June 13, 2016 4 min read
Ever wanted to bodysurf at a festival? Throw powder paint at strangers? Witness men with hundreds of piercings marching up a temple or men in dragon costumes hopping on poles to the tune of drums? Want a place to see that most of your friends have never even heard of?
Whether you’re backpacking, or going 5-star, throwing yourself into Asia’s biggest and most vibrant festivals is a great way to organise your trip. You’ll also get unique, one-of-a-kind stories to share when you return. A festival can be the best ‘place’ for a holiday during your Asia travels.
1. Thaipusam (Malaysia), January or February: Observed by Tamil Hindus across Asia, the festival commemorates a major religious milestone for its followers. Largely observed in Malaysia, Singapore, Sri Lanka, Mauritius, Indonesia, Thailand, Myanmar and India, it is held on the full moon in the Tamil month of Thai. It marks the occasion when one of the Hindu deities Parvati gave Murugan a ‘spear’ to defeat an evil demon Soorapadman. One of the most spectacular processions is at the Batu Caves near Kuala Lumpur. Over a million locals and thousands of tourists show up for the spectacle. You will view people carrying pots as offerings and attaching spikes and piercings to their body, so don’t go if you faint at the sight of blood!
2. Chinese New Year (Hong Kong, Singapore, Taipei, every major Chinese city), January or February: This is one of the most popular festivals across Chinese cultures, and a three-day party. It is the longest festival in the Chinese calendar. The hallmarks are dragon parades, fireworks, lanterns and lion dance competitions.
3. Losar (Kathmandu, Nepal), February: This Buddhist festival marks the Tibetan new year. Revelers gather at Kathmandu’s ancient Boudhanath Stupa to sing and dance, as well as throw barley flour (tsampa) to ring in the new year. Most interestingly, the Dalai Lama gives a speech and leads other high monks in prayers, ceremonies and processions. Monks perform a masked dance which plays out the battle between good and evil. The real party begins after the festival. Strings of prayer flags festoon the temple and the city.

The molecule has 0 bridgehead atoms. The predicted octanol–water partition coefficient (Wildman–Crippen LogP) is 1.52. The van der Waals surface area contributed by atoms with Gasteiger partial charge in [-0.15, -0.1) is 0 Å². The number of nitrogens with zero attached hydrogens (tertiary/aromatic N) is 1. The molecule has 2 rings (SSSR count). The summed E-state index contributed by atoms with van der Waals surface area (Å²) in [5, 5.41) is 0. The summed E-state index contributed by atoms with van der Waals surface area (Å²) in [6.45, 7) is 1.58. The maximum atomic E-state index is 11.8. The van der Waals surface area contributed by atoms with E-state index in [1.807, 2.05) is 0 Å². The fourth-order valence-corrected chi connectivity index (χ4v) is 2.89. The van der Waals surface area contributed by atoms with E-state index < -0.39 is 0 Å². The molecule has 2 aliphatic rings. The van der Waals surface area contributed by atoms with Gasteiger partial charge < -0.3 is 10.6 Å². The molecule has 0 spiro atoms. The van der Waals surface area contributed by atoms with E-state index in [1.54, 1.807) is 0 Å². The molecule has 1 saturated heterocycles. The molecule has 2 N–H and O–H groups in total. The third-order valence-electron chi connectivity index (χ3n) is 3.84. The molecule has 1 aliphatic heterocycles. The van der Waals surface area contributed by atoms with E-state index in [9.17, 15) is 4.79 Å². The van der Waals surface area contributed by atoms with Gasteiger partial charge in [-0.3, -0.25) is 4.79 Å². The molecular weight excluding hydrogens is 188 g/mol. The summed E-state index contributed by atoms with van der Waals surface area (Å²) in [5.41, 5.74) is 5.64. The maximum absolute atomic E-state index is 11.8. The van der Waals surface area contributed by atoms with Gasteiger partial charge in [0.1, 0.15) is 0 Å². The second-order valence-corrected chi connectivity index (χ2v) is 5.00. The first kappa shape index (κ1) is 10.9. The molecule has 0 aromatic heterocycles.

4. Wesak (Borobodur, Indonesia), May: This important celebration in the Buddhist calendar contains an inherent mystery and many interpretations as to what it is actually celebrating. This festival requires the faithful to conduct a walking pilgrimage. Three carved temples adorn the Borobodur complex, and pilgrims come from all over the world. Banners will display the Wheel of Dharma and there will be many claiming representations of enlightenment.
5. Songkran Water Fight (Chang Mai, Thailand), April: This Thai festival takes to the streets in what becomes the world’s biggest water fight. Pedestrians rub coloured chalk on each other and throw water for hours, armed with buckets, bowls, hoses or water guns. The throwing of water is historically symbolic of spring cleaning of the soul and monks used to use chalk to bestow blessings. Go, but wear a swimsuit!